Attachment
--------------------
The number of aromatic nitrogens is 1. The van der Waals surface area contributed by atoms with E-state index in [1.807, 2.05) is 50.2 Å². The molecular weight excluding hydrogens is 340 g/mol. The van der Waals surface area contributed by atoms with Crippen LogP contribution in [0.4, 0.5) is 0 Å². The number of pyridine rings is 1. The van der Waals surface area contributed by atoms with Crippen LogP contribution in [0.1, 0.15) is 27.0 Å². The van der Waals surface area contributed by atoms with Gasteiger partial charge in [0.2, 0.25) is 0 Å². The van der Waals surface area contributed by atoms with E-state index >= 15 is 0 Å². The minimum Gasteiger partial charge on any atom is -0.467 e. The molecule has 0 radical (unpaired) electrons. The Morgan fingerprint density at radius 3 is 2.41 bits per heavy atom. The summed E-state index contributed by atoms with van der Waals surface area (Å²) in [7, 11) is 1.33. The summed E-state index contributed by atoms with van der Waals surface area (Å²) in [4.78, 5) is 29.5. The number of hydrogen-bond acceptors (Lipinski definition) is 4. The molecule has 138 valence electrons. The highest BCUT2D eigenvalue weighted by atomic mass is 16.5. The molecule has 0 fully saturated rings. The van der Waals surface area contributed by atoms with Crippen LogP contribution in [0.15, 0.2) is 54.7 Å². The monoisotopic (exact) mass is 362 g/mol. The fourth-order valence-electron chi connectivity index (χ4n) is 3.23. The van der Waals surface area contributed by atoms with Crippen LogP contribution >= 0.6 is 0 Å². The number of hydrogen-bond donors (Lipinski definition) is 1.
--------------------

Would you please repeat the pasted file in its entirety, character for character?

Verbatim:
The number of aromatic nitrogens is 1. The van der Waals surface area contributed by atoms with E-state index in [1.807, 2.05) is 50.2 Å². The molecular weight excluding hydrogens is 340 g/mol. The van der Waals surface area contributed by atoms with Crippen LogP contribution in [0.4, 0.5) is 0 Å². The number of pyridine rings is 1. The van der Waals surface area contributed by atoms with Crippen LogP contribution in [0.1, 0.15) is 27.0 Å². The van der Waals surface area contributed by atoms with Gasteiger partial charge in [0.2, 0.25) is 0 Å². The van der Waals surface area contributed by atoms with E-state index >= 15 is 0 Å². The minimum Gasteiger partial charge on any atom is -0.467 e. The molecule has 0 radical (unpaired) electrons. The Morgan fingerprint density at radius 3 is 2.41 bits per heavy atom. The summed E-state index contributed by atoms with van der Waals surface area (Å²) in [7, 11) is 1.33. The summed E-state index contributed by atoms with van der Waals surface area (Å²) in [4.78, 5) is 29.5. The number of hydrogen-bond acceptors (Lipinski definition) is 4. The molecule has 138 valence electrons. The highest BCUT2D eigenvalue weighted by atomic mass is 16.5. The molecule has 0 fully saturated rings. The van der Waals surface area contributed by atoms with Crippen LogP contribution in [0.15, 0.2) is 54.7 Å². The monoisotopic (exact) mass is 362 g/mol. The fourth-order valence-electron chi connectivity index (χ4n) is 3.23. The van der Waals surface area contributed by atoms with Crippen LogP contribution >= 0.6 is 0 Å². The number of hydrogen-bond donors (Lipinski definition) is 1.